Russia Cut Itself Off From The World Wide Web In Tests
Russia has “successfully disconnected” from the world wide web during tests of its “sovereign internet” technology, the RBC news website reported.
Authorities have long flirted with tightening control over the internet on Russian territory, with past attempts to unplug from the global internet having mixed success.
The June 15-July 15 test run “tested the capabilities of physically disconnecting the Russian section of the internet,” RBC quoted one of its unnamed sources in the telecommunications industry as saying. A second source said it “aimed to determine whether ‘RuNet’ could work in the event of external distortions, blockages and other threats.”
“The official results have not yet been evaluated; the tests were provisionally recognized as successful,” another unnamed source said.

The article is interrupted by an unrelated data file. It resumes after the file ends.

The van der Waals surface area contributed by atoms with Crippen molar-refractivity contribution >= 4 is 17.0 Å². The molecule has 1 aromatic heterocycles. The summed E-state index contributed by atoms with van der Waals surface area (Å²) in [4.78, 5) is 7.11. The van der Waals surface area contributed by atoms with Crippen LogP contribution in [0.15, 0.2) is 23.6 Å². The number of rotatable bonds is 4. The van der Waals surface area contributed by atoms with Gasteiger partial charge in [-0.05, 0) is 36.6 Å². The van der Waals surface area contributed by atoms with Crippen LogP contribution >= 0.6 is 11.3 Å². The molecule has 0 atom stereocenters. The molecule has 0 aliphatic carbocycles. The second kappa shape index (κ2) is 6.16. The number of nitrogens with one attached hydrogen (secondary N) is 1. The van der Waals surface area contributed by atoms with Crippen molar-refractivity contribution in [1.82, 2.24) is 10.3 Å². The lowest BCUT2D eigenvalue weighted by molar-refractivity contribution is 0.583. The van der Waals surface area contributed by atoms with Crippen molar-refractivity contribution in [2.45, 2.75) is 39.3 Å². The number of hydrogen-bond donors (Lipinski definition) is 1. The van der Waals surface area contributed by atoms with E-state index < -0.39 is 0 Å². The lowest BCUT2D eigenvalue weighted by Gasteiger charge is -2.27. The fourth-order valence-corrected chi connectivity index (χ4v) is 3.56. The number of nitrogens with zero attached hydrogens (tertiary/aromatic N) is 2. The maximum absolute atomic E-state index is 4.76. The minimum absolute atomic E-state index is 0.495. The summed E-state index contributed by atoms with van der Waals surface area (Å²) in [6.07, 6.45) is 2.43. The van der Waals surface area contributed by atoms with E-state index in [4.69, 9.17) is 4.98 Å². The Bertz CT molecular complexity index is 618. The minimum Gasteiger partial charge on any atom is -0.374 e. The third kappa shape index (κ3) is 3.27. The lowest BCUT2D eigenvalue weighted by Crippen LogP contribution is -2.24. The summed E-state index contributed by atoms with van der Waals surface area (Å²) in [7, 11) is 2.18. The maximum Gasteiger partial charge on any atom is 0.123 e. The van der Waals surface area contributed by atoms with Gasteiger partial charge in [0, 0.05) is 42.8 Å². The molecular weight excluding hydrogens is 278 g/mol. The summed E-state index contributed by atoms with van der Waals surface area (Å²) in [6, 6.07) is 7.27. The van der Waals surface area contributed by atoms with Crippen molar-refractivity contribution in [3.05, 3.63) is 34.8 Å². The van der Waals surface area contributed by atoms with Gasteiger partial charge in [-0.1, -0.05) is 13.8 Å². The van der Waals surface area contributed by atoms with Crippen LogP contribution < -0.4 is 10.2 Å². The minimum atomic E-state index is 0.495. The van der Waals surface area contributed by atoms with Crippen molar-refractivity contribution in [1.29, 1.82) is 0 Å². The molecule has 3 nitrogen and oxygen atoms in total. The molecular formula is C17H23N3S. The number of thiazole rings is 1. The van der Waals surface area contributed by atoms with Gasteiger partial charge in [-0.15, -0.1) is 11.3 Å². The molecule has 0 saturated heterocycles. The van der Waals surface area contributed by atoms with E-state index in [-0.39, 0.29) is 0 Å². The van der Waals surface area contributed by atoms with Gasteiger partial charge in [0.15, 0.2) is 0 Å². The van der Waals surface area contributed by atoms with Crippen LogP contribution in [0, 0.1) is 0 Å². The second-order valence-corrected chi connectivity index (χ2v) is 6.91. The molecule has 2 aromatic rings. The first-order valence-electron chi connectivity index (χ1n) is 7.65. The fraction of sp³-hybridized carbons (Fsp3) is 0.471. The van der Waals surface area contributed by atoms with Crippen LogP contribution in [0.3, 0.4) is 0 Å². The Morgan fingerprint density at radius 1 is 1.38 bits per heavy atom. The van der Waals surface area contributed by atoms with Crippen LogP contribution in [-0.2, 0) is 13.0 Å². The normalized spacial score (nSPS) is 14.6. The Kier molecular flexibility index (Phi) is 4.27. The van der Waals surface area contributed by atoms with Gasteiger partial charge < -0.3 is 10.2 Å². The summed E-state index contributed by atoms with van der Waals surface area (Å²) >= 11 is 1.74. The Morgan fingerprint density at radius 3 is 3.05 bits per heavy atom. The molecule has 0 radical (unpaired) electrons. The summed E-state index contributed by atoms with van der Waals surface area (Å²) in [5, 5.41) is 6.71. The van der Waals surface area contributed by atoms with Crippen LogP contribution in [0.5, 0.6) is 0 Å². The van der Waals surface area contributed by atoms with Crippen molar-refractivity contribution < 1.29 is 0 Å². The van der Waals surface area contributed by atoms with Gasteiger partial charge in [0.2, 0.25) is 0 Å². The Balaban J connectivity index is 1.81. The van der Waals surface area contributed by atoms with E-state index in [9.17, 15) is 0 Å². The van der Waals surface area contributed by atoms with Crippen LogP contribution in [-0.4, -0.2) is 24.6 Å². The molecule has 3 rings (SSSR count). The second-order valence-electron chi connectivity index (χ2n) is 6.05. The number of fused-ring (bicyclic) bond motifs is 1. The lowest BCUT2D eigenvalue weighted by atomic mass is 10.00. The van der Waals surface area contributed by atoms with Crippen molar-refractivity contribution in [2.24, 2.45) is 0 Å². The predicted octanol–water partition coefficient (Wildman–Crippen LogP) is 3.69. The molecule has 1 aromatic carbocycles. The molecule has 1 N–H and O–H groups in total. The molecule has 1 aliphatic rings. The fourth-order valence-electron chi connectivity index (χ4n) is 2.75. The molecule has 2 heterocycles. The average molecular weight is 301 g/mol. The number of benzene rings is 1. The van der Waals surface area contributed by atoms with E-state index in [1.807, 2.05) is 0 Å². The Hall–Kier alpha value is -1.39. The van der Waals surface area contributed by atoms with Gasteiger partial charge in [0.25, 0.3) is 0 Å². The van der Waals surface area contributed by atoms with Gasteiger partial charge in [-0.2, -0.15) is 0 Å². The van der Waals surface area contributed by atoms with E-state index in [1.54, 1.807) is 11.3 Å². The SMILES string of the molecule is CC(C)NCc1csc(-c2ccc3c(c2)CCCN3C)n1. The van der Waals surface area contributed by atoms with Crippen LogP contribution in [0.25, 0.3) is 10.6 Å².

Citing information-security documents it said it had obtained, RBC reported that the final results of the coronavirus-delayed “sovereign internet” tests are expected by Aug. 31.
According to Moscow Times, state-run telecommunications provider Rostelecom, Russia’s big four mobile phone providers and the owner of the world’s largest network of fiber optical cables reportedly took part in the internet isolation tests.
RBC reported that the tests did not appear to cause disruptions for regular internet users.
The tests are required to be carried out once a year, according to a law signed by President Vladimir Putin in 2019, but had to be put off last year due to the Covid-19 pandemic.
Experts have expressed doubt in Russia’s ability to implement the technology to isolate itself from the rest of the internet.
In addition to shutting off with an alternative domain name system (DNS), Russia’s “sovereign internet” law also demands more filtering by requiring internet providers to buy and install deep package inspection (DPI) tools.
The Kremlin confirmed the internet self-isolation tests later Thursday, saying Russia’s infrastructure should be prepared for foreign sanctions and cybercriminals.